Friday, 7 February 2014

12 Years A Slave

Gruelling, unrelenting and difficult to watch all the way through to the final cut to black, 12 Years A Slave is one of those films that you don't get all too often. Tone wise, subject wise and quality wise, films that are easily comparable to The Shawshank Redemption aren't exactly ten a penny.

12 Years A Slave tells the real story of Solomon Northup (Chitwetel Ejiofor), an educated and free man in 1840s New York who is kidnapped and illegally sold into slavery where he was stripped of everything for a dozen years.

The film very quickly gets into the territory of hopelessness. Solomon is quickly stripped of his name, his identity and his entire self as he struggles to hide his true nature for fear of being treated differently by both his co-captives and his masters. A good slave is only good at one thing: working. Solomon's talents should betray his nature as a free man, but instead they only make him a tall poppy to be trimmed. He can think like an engineer, play the fiddle and read and write, all of which are his undoing at some point, showing how slavery would eventually deprive all its victims of anything that defines individuality.

The pain in experiencing 12 Years A Slave is twofold. The first is obviously the brutality of man's inhumanity to man. Michael Fassbender plays a truly awful slaveowner who sees his slaves as not only his property but as the playthings of his wife and himself. The cruelties which he, and most of the non-slave cast (bar two examples), visit on their victims are horrific and make for a harrowing watch. The second wave comes from the slaves themselves. Man's inhumanity to man only serves to breed yet more inhumanity. In a world where stepping out of line in any way is met with a lashing or worse, standing up for your fellow man becomes impossible. Eventually you have people sharing a common enemy turning on each other or, even more hurtfully, being indifferent to their co-captives' suffering. You end up with slave children playing tag only feet away from where a man hangs in a noose frantically trying to prop himself up and prolong his life.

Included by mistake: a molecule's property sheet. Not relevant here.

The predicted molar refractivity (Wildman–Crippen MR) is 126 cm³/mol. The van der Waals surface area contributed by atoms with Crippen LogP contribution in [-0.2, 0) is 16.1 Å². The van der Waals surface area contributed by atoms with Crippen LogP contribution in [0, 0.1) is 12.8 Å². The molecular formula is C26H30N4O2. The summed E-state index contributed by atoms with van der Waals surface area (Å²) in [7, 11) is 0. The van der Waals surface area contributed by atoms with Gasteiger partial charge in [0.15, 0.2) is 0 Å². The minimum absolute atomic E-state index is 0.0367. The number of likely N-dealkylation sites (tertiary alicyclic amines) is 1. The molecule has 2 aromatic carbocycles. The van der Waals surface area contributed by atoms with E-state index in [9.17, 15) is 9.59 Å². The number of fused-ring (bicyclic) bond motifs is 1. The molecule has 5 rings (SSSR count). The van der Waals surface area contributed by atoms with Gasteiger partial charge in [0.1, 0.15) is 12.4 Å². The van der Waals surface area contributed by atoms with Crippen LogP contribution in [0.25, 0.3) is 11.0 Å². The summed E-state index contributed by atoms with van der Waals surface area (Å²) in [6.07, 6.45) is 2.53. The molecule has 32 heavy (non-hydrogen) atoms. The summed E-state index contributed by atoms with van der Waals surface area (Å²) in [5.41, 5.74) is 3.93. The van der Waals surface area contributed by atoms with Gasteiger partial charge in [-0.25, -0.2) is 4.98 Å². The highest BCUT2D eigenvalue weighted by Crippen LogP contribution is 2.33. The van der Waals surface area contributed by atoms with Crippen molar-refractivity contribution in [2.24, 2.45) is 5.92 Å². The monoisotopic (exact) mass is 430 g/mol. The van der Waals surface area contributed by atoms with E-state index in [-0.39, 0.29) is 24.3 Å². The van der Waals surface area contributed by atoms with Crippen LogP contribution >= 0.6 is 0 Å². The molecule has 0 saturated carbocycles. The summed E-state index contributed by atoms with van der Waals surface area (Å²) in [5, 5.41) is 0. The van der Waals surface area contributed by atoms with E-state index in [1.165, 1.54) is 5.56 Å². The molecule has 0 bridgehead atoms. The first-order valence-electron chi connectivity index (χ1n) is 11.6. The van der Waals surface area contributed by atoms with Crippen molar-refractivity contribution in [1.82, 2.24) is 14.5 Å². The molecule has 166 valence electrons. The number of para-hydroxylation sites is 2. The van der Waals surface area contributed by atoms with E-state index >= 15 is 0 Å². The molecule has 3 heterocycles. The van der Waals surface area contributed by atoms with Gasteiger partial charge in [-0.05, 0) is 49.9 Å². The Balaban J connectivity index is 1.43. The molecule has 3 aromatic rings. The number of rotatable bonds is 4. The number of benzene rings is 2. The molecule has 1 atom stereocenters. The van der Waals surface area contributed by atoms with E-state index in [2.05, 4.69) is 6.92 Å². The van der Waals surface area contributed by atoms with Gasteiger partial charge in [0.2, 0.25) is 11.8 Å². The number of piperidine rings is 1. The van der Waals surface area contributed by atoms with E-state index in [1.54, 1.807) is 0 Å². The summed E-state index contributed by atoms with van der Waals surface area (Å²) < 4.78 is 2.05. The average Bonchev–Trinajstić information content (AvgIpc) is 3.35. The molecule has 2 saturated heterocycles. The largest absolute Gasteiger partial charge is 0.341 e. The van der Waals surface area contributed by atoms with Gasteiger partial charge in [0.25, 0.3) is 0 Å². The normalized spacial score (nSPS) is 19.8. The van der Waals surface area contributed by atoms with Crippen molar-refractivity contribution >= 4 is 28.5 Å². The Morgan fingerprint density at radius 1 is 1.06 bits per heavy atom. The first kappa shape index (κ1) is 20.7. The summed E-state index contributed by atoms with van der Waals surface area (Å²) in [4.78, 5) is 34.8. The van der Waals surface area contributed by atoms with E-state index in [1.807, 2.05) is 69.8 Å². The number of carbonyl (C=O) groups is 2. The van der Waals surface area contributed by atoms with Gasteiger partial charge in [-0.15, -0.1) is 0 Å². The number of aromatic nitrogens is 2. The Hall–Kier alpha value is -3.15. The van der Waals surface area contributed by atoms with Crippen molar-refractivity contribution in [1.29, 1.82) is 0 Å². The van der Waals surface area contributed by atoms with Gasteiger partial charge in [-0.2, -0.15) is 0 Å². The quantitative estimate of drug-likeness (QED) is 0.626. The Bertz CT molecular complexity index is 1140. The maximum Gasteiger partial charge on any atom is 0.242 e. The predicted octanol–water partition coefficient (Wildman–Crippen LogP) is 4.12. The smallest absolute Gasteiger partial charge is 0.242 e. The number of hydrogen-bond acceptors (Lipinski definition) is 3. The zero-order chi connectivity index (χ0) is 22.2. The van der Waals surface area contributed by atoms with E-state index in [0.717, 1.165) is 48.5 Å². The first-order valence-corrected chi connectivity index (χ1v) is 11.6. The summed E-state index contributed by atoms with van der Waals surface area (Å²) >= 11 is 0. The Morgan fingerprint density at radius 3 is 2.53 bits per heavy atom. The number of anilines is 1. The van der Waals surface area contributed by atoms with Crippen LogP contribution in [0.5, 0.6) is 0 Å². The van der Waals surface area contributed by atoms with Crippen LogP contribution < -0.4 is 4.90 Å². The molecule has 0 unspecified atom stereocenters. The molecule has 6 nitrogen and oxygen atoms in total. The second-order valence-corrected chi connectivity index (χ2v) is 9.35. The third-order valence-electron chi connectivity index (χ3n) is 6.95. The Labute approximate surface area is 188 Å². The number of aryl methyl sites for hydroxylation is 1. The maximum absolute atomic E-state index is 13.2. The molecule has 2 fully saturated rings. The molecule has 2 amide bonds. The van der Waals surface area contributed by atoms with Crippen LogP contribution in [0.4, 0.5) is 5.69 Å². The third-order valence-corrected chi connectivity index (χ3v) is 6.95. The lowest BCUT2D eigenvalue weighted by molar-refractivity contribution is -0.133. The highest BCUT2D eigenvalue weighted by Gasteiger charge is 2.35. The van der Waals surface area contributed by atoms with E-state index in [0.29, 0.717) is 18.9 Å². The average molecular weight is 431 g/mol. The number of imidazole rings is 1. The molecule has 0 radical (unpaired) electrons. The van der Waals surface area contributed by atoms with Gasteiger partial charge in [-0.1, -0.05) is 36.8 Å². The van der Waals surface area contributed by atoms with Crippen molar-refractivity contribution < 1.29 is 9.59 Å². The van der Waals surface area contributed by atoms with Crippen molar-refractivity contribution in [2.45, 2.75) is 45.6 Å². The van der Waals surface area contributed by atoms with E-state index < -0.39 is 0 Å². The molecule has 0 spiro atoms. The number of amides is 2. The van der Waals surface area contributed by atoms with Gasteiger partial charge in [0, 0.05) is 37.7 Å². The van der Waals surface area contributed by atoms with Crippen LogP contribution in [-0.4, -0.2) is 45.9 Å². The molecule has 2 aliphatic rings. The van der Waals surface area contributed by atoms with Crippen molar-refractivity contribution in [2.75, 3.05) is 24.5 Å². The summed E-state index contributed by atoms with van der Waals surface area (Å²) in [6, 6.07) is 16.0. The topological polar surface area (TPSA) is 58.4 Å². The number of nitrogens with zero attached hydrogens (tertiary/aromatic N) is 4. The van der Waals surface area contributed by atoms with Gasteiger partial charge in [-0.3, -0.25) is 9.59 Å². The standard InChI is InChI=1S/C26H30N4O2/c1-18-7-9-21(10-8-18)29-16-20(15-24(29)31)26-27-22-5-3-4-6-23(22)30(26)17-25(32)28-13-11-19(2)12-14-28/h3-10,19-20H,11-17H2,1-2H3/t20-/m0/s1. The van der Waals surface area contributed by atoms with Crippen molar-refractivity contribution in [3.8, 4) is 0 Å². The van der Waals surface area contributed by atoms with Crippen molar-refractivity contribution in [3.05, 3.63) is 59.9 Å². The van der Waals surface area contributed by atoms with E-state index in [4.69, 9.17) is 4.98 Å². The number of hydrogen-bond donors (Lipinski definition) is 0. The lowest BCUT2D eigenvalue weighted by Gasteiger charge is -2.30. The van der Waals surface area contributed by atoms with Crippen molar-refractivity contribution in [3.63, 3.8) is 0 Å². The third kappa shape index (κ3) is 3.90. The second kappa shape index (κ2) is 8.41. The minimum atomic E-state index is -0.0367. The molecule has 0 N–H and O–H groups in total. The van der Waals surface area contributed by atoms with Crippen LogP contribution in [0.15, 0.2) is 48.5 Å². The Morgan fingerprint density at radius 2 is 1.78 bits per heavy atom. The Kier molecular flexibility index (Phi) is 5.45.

The only problem with the rightful criticism of slavery in the tone of the film is the Chitewel's Solomon isn't supposed to be a slave. The main injustice of the film, as it is presented, is that a legally free man is stolen away from his family and illegally thrown into slavery. Not that the injustice is that anyone could be put in that position. The idea of the large scale inhumanity is only addressed in the closing scenes of the film, and quite hamhandedly done with one white man standing up to another to tell him off.  Solomon is presented as "better" and "different" than the rest of the slaves, and as such he's undeserving of his fate, where in reality none of them are. It works brilliantly as the singular story of the struggle one man goes through, but feels a little hollow in the bigger picture.

Technically though, it's pretty impeccable. The cinematography is beautiful, juxtaposing the ever sunkissed American South with cruel, visceral violence  creates an even more unsettling image than many slavery films can boast. Hans Zimmer's score manages to be almsot as emotionally effective as Ejiofor's powerful performance of a broken man surviving as best he can, and Steve McQueen's direction has created a number of emotionally affecting scenes that will be burned into the minds of many viewer's for a long time to come.

I'd prefer other films to win Best Picture at this year's Oscars, simply because this isn't my type of film, but 12 Years A Slave is a film that everybody should see. It's by no means a "enjoyable" watch, but it is a necessary one.

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